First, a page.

Over a year ago, Nancy and I started dreaming up a new way of presenting and delivering albums. Wedding albums last a lifetime, and now, as photography moves into it's second century, we are learning they are cherished for two and three lifetimes. We wanted to create a case that would protect our albums on their century-long journeys. This case must fulfill three requirements:
1. It should be physically beautiful, and that beauty must be timeless. Our clients, and their children, would be living with this case for decades. It obviously needed to be durable, but we also wanted something that would look beautiful displayed on a shelf or table, so that it wouldn't be relegated to some dark corner. While nothing can really escape the time it’s produced in, we wanted a design that would be as timeless as possible.
2: It should age gracefully. Given enough time and most household environments, this case was unlikely to escape a few scrapes or bumps over the 100+ years it might be around. Some materials, like plastic, are ruined as soon as they cease to be perfect. Others, especially the more elemental ones, tend to get more beautiful with time. For this reason we chose Walnut, a classic and very durable American hardwood, and stainless steel as the principle materials for the DWP Case. While both materials look great in their unblemished states, we think they become even more elegant as they start showing the inevitable marks of time.
3. It should symbolically contain its purpose. Since the Chicago architect Louis Sullivan coined the "form follows function" maxim, it’s been a foundational design tenet by this century’s best designers: Jonathan Ive, Deiter Rams, and Charles and Ray Eames, and so many more. We wanted to create a case for our album that not only provided physical protection, but was also a symbol of the journey the book would take. It was part treasure-box, part time-capsule, and part fall-out shelter. It needed to represent that as simply as possible.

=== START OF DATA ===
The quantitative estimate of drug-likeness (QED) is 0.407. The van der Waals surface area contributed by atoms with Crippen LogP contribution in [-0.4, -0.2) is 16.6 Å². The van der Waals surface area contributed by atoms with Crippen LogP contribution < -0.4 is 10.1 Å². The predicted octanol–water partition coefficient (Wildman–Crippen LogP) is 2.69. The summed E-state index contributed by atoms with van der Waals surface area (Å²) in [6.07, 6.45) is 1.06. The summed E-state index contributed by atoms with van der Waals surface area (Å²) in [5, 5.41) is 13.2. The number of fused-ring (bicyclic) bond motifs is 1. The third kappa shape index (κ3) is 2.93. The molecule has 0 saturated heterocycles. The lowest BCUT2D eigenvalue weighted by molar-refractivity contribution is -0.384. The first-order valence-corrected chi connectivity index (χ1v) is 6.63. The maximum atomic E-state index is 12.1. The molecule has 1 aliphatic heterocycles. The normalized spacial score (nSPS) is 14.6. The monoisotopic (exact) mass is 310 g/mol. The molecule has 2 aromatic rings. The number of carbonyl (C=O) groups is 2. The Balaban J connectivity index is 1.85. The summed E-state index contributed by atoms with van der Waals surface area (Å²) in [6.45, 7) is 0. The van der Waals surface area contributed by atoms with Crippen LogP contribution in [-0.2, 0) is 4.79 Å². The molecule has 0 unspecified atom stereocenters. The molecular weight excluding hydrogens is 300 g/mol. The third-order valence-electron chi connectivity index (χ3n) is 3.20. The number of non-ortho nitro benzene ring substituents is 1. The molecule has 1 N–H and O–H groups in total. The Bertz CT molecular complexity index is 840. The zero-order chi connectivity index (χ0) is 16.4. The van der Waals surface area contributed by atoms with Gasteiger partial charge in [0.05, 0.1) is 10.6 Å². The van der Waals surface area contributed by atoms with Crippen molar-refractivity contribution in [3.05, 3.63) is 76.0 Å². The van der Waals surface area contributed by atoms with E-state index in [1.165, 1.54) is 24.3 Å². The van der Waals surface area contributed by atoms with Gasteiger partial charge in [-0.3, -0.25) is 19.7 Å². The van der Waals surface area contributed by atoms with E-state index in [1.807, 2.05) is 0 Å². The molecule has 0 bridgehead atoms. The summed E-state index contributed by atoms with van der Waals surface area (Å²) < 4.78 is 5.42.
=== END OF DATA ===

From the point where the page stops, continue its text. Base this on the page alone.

We commissioned Mark Epler, an artist and master woodworker to design and build these cases. We knew that Mark intuitively understood the importance of these ideas and would be able to design what we envisioned. His first prototype was very close and through a series of small revisions we perfected a final design for the DWP Case. No detail was too insignificant. From the weight of the lid, to figuring how the flash drive would be held in place, we obessed over details. That second issue ended up requiring him to hand carve a slot that would fit and provide the perfect resistance for the flash drive. The metal cylinder you see in the photos below is the water-proof, crush proof, heat-resistant, and most beautifully-designed flash drive we could find.
Sadly for us, Mark has decided to become an architect (which we also think is awesome) so these are likely the only cases he will make for us. Mark built 25 of these case by hand. Each case in this very limited edition is individually numbered and signed by Mark. The DWP Case is an integral part of the DWP Signature Album or can be purchased separately for $1600. Like most pieces of editioned artwork, the price will increase as we reach the higher numbers of the edition.
We wanted to share some photos of Mark painstakingly hand-building these cases and of the finished DWP Case.